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solarusmc

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Posts: 180
Reply with quote  #1 
I bumped into this website today goofing around on the web looking up electrical ways of heating things including water.

This gentleman has one pretty nice little gagit that allows you to take juice from your PV Panels and send it directly to your hot water tank heating element without using batteries, charge controllers or any of that other costly stuff..

If you are using PV panels right now at your place or plan to get some soon ya might want to check this gagit out.

I currently do not have any PV panels at my house but really thought this was a cool solution to help heat your hot water.

The website is called Tech Luck   --  http://www.techluck.com

Anyone into electric PV I think will really enjoy reading there.

I wrote to the owner of the site asking him to come to the forums here and post about his gagit because everyone here is into solar and alll DIYourselfer's looking for cool ways to accomplish home built systems.

I hope he registers and does post so everyone can ask him your questions rather then me.
I know ZERO about electricity issues.. sorry. [confused]


__________________
Pat B. Warwick, Rhode Island Rest Assured! Comments and/or suggestions I make here at the forums on 'your' projects as well as my own have all been carefully and scientifically calculated by the 'seat of my pants'

netttech

Registered:
Posts: 720
Reply with quote  #2 
Hmmm, watched the video, website. First it claims no inverter, but the diagram shows DC voltage, then ac after the cut-switch. Inverters changes DC to ac.....regardless what title is uses...it still inverts the power.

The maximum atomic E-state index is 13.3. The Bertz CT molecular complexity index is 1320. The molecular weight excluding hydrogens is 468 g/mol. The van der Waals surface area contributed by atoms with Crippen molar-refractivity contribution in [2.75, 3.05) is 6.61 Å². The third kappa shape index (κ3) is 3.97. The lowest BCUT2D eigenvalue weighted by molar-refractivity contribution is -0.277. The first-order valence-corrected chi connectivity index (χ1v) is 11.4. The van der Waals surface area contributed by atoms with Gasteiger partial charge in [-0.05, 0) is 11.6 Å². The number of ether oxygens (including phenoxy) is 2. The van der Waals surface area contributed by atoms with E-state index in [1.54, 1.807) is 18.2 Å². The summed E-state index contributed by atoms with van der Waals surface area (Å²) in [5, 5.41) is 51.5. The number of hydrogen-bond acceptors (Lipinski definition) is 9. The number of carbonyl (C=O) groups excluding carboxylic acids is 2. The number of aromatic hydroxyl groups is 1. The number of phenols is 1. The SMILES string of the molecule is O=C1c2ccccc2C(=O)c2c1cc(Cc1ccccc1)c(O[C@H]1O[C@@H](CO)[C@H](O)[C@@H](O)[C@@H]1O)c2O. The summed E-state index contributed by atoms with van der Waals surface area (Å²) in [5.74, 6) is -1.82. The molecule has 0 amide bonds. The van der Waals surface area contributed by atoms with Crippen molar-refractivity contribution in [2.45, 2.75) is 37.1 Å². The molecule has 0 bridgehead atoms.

Everyone confuses Wattage as power. Wattage is a measurement....not power. Amperage is true power. The higher the amperage, the more 'power'. I've always known heating elements (all types) to use a lot of amperage to produce heat.

A quick check on Lowes website a 4500 watt WH uses 18+ amps.

Having 2 24V panels connected in series, ups the voltsge, but not the amps. Two panels may be producing 5-6 amps at best.

I'm not doubting some benefit from it....but not sure I would dedicate solar panels for hot water.

Jeff
Central IL
Ray D Benham

Registered:
Posts: 7
Reply with quote  #3 
No it is NOT economical to use solar panels directly to heat water.  They are only about 16% efficient.

Its more efficient to heat water directly from the sun.  A solar panel will produce about 330 KwH per year.  That equates to raising the temperature of 50 gal of water per day by about 7 deg F.

Ray D (Monte) Benham
Professional Chemical Engineer
solarusmc

Registered:
Posts: 180
Reply with quote  #4 
Quote:
A solar panel will produce about 330 KwH per year.


Hi Ray,

Could you elaborate a little more on your statement.

What size solar pv panel produces the 330 KwH? annually.. and if it were hooked to the top heating element on say a 40 gallon electric hot water heater would that help to keep the water temps up in the tank during sunny days?

__________________